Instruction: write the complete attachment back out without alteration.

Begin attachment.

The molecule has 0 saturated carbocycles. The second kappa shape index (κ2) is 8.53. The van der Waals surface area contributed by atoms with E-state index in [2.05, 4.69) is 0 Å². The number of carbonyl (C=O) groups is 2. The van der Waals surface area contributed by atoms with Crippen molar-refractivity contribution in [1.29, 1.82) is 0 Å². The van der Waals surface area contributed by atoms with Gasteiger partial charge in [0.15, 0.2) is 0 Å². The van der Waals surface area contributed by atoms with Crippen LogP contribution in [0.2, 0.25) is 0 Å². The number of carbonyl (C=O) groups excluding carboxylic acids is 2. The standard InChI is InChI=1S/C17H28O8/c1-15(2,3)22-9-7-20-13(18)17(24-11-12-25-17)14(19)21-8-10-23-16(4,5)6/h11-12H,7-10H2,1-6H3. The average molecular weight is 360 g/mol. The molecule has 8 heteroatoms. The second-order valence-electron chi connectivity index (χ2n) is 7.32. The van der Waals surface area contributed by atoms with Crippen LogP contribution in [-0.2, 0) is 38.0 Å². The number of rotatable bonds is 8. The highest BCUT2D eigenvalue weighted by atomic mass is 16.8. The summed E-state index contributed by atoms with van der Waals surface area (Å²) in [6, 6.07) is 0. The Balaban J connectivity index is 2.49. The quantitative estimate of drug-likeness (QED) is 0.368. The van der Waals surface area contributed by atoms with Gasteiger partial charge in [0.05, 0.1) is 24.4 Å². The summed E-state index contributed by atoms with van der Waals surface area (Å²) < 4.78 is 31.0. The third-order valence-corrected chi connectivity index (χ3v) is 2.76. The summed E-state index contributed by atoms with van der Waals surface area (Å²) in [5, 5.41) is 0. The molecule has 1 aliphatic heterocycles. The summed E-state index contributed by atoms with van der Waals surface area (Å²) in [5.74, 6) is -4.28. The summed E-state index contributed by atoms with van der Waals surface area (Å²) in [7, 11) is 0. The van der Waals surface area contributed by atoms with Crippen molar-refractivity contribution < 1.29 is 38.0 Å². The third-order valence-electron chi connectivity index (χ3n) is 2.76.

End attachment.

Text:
The molecule has 0 saturated carbocycles. The second kappa shape index (κ2) is 8.53. The van der Waals surface area contributed by atoms with E-state index in [2.05, 4.69) is 0 Å². The number of carbonyl (C=O) groups is 2. The van der Waals surface area contributed by atoms with Crippen molar-refractivity contribution in [1.29, 1.82) is 0 Å². The van der Waals surface area contributed by atoms with Gasteiger partial charge in [0.15, 0.2) is 0 Å². The van der Waals surface area contributed by atoms with Crippen LogP contribution in [0.2, 0.25) is 0 Å². The number of carbonyl (C=O) groups excluding carboxylic acids is 2. The standard InChI is InChI=1S/C17H28O8/c1-15(2,3)22-9-7-20-13(18)17(24-11-12-25-17)14(19)21-8-10-23-16(4,5)6/h11-12H,7-10H2,1-6H3. The average molecular weight is 360 g/mol. The molecule has 8 heteroatoms. The second-order valence-electron chi connectivity index (χ2n) is 7.32. The van der Waals surface area contributed by atoms with Crippen LogP contribution in [-0.2, 0) is 38.0 Å². The number of rotatable bonds is 8. The highest BCUT2D eigenvalue weighted by atomic mass is 16.8. The summed E-state index contributed by atoms with van der Waals surface area (Å²) in [6, 6.07) is 0. The Balaban J connectivity index is 2.49. The quantitative estimate of drug-likeness (QED) is 0.368. The van der Waals surface area contributed by atoms with Gasteiger partial charge in [0.05, 0.1) is 24.4 Å². The summed E-state index contributed by atoms with van der Waals surface area (Å²) < 4.78 is 31.0. The third-order valence-corrected chi connectivity index (χ3v) is 2.76. The summed E-state index contributed by atoms with van der Waals surface area (Å²) in [5, 5.41) is 0. The molecule has 1 aliphatic heterocycles. The summed E-state index contributed by atoms with van der Waals surface area (Å²) in [5.74, 6) is -4.28. The summed E-state index contributed by atoms with van der Waals surface area (Å²) in [7, 11) is 0. The van der Waals surface area contributed by atoms with Crippen molar-refractivity contribution < 1.29 is 38.0 Å². The third-order valence-electron chi connectivity index (χ3n) is 2.76.